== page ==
NEW YORK — Beate Sirota Gordon — the daughter of Russian Jewish parents who at 22 almost single-handedly wrote women’s rights into the constitution of modern Japan and then kept silent about it for decades, only to become a feminist heroine there in recent years — died Sunday at home in Manhattan. She was 89.
The cause was pancreatic cancer, said her daughter, Nicole Gordon.
A civilian attached to General Douglas MacArthur’s army of occupation after World War II, Mrs. Gordon was one of the last living members of the US team that wrote Japan’s postwar constitution.
Her work — drafting language that gave women a set of legal rights pertaining to marriage, divorce, property, and inheritance that they had long been without in Japan’s feudal society — had an effect on their status that endures to this day.
‘‘It set a basis for a better, a more equal society,’’ Carol Gluck, a Japanese history professor at Columbia University, said Monday. ‘‘By just writing those things into the constitution — our Constitution doesn’t have any of those things — Beate Gordon intervened at a critical moment. And what kind of 22-year-old gets to write a constitution?’’
The daughter of Leo Sirota and the former Augustine Horenstein, Beate Sirota was born on Oct. 25, 1923, in Vienna. When she was 5, her father was invited to teach at the Imperial Academy of Music in Tokyo, and the family moved there. In 1939, shortly before her 16th birthday, she left for Mills College in Oakland, Calif. Her parents remained in Japan.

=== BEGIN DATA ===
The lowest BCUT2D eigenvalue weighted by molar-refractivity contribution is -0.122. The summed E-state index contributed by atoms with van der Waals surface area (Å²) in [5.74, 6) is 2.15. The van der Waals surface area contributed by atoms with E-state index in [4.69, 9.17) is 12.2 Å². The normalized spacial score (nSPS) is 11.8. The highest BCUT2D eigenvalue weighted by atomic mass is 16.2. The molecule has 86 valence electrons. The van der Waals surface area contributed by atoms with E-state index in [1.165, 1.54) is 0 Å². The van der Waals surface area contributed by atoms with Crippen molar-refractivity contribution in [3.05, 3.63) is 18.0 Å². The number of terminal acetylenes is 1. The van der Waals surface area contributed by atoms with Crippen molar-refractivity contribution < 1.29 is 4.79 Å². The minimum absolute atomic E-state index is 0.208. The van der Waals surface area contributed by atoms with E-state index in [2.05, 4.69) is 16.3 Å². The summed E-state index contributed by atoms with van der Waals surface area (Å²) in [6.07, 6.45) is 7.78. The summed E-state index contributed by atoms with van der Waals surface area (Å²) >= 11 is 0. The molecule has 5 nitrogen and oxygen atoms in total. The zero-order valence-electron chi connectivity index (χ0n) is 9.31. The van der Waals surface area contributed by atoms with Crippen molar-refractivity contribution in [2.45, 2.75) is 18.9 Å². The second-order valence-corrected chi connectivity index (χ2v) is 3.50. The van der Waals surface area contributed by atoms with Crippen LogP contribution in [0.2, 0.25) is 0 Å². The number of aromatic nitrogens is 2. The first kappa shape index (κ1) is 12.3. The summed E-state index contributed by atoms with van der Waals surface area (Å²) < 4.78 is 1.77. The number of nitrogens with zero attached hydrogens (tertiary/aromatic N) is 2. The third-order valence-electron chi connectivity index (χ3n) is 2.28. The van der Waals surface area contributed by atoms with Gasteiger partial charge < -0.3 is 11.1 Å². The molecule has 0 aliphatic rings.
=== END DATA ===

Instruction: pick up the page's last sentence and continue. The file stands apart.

In December 1941, after the attack on Pearl Harbor, it became impossible to contact Japan. Mrs. Gordon had no word from her parents.
She received her bachelor’s degree in modern languages from Mills in 1943 and became a US citizen in 1945. At war’s end, she did not know whether her parents were alive or dead.
For US civilians, travel to Japan was all but impossible. She went to Washington, where she secured a job as an interpreter on MacArthur’s staff. Arriving in a devastated Tokyo on Christmas Eve 1945, she went immediately to her family’s house. Where it had stood was only a single charred pillar.
She eventually found her parents, who had been interned in the countryside and were malnourished. She took them to Tokyo, where she nursed them while continuing her work for MacArthur.
One of MacArthur’s first priorities was drafting a constitution for postwar Japan, a top-secret assignment, begun in February 1946, that had to be finished in just seven days. As the only woman assigned to his constitutional committee, along with two dozen men, young Beate Sirota was deputized to compose the section on women’s rights.
‘‘Japanese women were historically treated like chattel; they were property to be bought and sold on a whim,’’ Mrs. Gordon told The Dallas Morning News in 1999. ‘‘Women had no rights whatsoever.’’
The new constitution took effect in 1947; the next year, Beate Sirota married Joseph Gordon, who had been the chief interpreter for US military intelligence in postwar Japan.
In the 1950s, she joined the staff of the Japan Society in New York, becoming its director of performing arts. In that capacity, she introduced many Japanese artists to the West. In 1970, she became director of performing arts at the Asia Society in New York. She retired in 1991.
For decades, Mrs. Gordon said nothing about her role in postwar Japan.
But the release of her memoir — ‘‘The Only Woman in the Room,’’ published in Japanese in 1995 and in English two years later — made her a celebrity in Japan.
Mrs. Gordon’s husband, who became a real estate developer, died last August. Besides her daughter, she leaves a son, Geoffrey, and three grandchildren.